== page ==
It is important to know the target audience, she said, so that messages are made specific and are relevant. The audience may not be who we think they are, but who they actually are.

Nanji said distribution of the message can be done in many ways, and businesses may wonder if it’s best to be doing it on their websites, or through online communities, by leaflet distribution or perhaps by a physical drop of things.
“It’s all about getting your message out there and making that message work for you.”

Wilton said one single blog can have six or seven different impressions online, including Facebook or Twitter, which all link back to one website.

“It’s not a crazy process,” he said. “You take one piece of information and distribute it over all your channels.”

It comes down to having a strategy behind everything that is done, Nanji said, adding if a business doesn’t know where its content is going to go, it will have a problem and will struggle with it. Customers should be taken back to one point, which is the business’ website, she said, noting the best place for distribution is through social media.

“If you’re not spending two or three hours a day, seven days a week, on social media, you’re missing the mark,” Wilton said.

He added, however, that such dedication makes it at least a part-time job for someone to keep on top of it. The idea that social media is free, therefore, isn’t necessarily true, he said.

Everything has value, Nanji said, including one’s time, and a business must be mindful of the hours spent on social media.

She said the customer wants to feel that “you are their landscape company,” and being able to connect with that one person and doing something different that everyone else in the commercial world doesn’t do.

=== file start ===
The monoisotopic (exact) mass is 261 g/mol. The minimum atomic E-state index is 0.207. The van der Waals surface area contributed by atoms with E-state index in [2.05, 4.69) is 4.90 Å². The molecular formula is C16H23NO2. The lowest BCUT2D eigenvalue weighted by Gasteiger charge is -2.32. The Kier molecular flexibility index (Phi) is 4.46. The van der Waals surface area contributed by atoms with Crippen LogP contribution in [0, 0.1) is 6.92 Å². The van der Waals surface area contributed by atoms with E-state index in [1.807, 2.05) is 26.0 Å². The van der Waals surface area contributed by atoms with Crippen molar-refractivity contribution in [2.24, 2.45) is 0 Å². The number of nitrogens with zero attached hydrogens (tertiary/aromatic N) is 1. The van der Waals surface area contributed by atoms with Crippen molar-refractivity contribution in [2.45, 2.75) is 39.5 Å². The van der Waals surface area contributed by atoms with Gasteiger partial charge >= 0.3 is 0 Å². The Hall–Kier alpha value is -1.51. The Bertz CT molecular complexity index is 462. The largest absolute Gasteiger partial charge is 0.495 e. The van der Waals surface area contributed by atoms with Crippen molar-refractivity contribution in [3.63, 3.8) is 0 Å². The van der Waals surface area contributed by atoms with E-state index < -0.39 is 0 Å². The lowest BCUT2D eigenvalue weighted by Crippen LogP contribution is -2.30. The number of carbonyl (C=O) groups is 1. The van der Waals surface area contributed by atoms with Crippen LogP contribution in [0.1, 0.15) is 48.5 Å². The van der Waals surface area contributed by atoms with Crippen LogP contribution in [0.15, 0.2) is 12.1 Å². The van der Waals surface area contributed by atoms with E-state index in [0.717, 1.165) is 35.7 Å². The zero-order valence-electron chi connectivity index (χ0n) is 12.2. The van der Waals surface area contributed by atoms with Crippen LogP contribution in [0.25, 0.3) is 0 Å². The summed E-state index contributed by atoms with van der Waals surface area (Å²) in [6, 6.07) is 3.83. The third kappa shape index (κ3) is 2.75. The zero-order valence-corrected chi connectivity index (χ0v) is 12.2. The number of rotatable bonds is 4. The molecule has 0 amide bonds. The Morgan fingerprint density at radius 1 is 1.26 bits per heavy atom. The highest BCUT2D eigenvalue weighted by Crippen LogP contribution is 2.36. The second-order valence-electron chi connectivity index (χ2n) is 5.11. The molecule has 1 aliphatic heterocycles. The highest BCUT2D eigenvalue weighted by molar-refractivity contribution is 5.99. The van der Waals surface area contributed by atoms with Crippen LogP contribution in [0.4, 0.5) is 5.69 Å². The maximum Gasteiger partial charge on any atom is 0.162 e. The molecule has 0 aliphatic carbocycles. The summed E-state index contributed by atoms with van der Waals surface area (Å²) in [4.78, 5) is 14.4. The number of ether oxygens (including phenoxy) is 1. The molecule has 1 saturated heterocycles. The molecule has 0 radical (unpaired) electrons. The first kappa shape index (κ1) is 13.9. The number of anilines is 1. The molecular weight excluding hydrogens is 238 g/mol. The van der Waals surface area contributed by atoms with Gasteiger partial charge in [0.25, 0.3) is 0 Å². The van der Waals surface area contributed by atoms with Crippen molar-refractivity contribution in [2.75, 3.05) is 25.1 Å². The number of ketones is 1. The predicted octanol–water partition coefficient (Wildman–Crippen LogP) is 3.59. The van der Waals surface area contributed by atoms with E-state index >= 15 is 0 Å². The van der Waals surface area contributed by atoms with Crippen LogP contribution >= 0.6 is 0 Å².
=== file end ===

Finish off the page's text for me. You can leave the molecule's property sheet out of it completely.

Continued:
The biggest challenge in working with social media is the time factor, Nanji said. A landscape contractor can either manage social media and marketing himself or outsource parts of all of it out and stick with the things that fit his real skills. Doing it yourself will take time away from doing the things you are good at, such as sales, etc., she said.

Nanji said that depending on who a target audience is, the business owner needs to select a platform which works best and must consider both the platform—whether it’s Facebook, Twitter or another social media outlet—as well as the demographics. The time of day that clients and end users are apt to be in those places must also be considered. It boils down to the amount of research a company is willing to do when starting a campaign, she said.

“Without understanding exactly where it is they’re playing, you’re going to be putting your time and your effort ito the wrong places,” she said.

Nanji said that being different makes a difference. When using Facebook, for example, the content posted will be gauged in a different way, depending on the content. Posting video will provide a wider reach, she said, adding that companies can be smarter by using such little tricks that help them stand out from others.

Getting people to repeatedly return to a website is critical, she said, adding if the same content is always there and goes unchanged, online visitors won’t return.

“What you have on your website has be to updated frequently,” Nanji said.

One audience member said there are some landscape contractors which post information on their websites that could potentially turn customers away, such as using the word “luxury” to describe their services. The word could be construed as a synonym for “unaffordable,” the audience member suggested, saying the message might actually backfire.

Wilton said it is important for landscape contractors to be able to answer their telephones.

If it’s not possible to have someone handy to answer calls round the clock, hiring an answering service to do the job should be considered.

Print this page


Stories continue below